Renowned animator and Oscar winner Brad Bird (those with children might recognize his credits – The Incredibles and Ratatouille) once said that organizations that spread and sustain excellence are infused with “relentless restlessness.” Good enough is not good enough; the drive to continually improve, innovate, and grow is wired in the DNA of these companies. Lean philosophy dovetails perfectly with a “relentless restlessness” mentality. There is always – always – something to improve, which allows you to maximize margins.
This definition from the EPA sums it up:
Lean manufacturing is a business model and collection of tactical methods that emphasize eliminating non-value added activities (waste) while delivering quality products on time at least cost with greater efficiency.
Lean is getting rid of waste, minimizing cost, and putting out quality products (or services) efficiently. That’s it.
Toyota: Lean Machines
Toyota is famous for its lean processes. The auto manufacturer continually searches out ways to reduce raw inventory needs, make work processes more streamlined, decrease wait time, and produce parts more efficiently. A great testimony to their success comes not from the factory – but from a soup kitchen.
The Food Bank of New York City depends on generous donations from large companies, but instead of money, Toyota donated some engineers, who reorganized spaces and revamped the Food Bank’s processes.
They were able to cut the wait time for dinner at one kitchen from 90 minutes to 18. At a pantry, they helped staff cut time filling bags from 11 minutes to six; and at a warehouse, the engineers helped volunteers shave 8 seconds off their time filling relief boxes for Hurricane Sandy victims. Less time + greater efficiency = more people served.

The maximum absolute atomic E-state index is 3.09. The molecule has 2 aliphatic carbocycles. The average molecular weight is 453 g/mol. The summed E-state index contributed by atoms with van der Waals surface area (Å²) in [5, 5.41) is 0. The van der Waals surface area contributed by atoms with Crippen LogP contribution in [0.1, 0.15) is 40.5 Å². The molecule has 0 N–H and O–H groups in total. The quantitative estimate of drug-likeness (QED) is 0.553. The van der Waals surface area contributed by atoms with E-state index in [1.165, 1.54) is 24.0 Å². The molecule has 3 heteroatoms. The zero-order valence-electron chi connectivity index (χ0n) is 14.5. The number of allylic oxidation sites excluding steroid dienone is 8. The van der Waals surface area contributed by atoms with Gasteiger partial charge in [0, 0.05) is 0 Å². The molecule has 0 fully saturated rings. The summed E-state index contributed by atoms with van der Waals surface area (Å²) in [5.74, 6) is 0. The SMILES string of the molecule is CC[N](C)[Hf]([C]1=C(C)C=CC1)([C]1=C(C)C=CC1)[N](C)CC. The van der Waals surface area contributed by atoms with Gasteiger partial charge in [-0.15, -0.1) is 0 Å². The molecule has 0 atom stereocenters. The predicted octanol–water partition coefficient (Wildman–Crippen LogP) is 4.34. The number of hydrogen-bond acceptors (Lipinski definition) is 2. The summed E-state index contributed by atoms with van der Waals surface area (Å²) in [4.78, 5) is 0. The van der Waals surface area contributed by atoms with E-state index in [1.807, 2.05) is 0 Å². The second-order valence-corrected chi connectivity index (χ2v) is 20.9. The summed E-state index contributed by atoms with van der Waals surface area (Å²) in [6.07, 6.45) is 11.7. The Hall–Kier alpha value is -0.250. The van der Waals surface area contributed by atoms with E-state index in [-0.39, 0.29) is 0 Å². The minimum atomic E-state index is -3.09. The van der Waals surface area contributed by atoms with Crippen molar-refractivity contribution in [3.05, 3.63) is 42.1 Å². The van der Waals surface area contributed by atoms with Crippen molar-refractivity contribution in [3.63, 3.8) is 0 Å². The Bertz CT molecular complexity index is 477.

The president of the Food Ban, Margarette Purvis, said Toyota “revolutionized the way we serve our community.” They did it with kaizen, or continuous improvement and the drive for “innovation and evolution.” One of the ways Toyota accomplishes this is to constantly seek out inefficiencies and develop the most streamlined processes possible. As you can see, it applies to more than manufacturing!
Your Own Version of Kaizen
Many of our clients are not big enough to maintain a full-fledged lean process. It’s simply too expensive. That doesn’t mean they can’t benefit from the philosophy and the emphasis on efficiency. We help them take a practical approach that fits the scale of their businesses.
How do we start? By looking at what doesn’t work. Where are the points of failure? To determine this, we interview clients, employees, and perhaps even vendors. Are clients on-boarded improperly? Does it take too long? Are there service issues? We sniff out problems on the operational side and examine the processes responsible to improve efficiency.
One of the most common inefficiencies that we find is billing. How can we get bills out the door quicker? The faster we get the bill out, the faster we can get paid! Days in accounts receivable go down, and cash flow improves.
In considering ways to make the entire process more streamlined, we might look at their time management process, emailing bills versus sending them via snail mail, or taking some people out of the loop because they’re stopping up the works! Billing is certainly an area where we can get some good traction in terms of cash flow.
Lean is not a philosophy limited to manufacturing or restricted to companies with big budgets. Any organization can benefit from continually – and relentlessly – seeking out ways to improve, cut back, and operate more efficiently.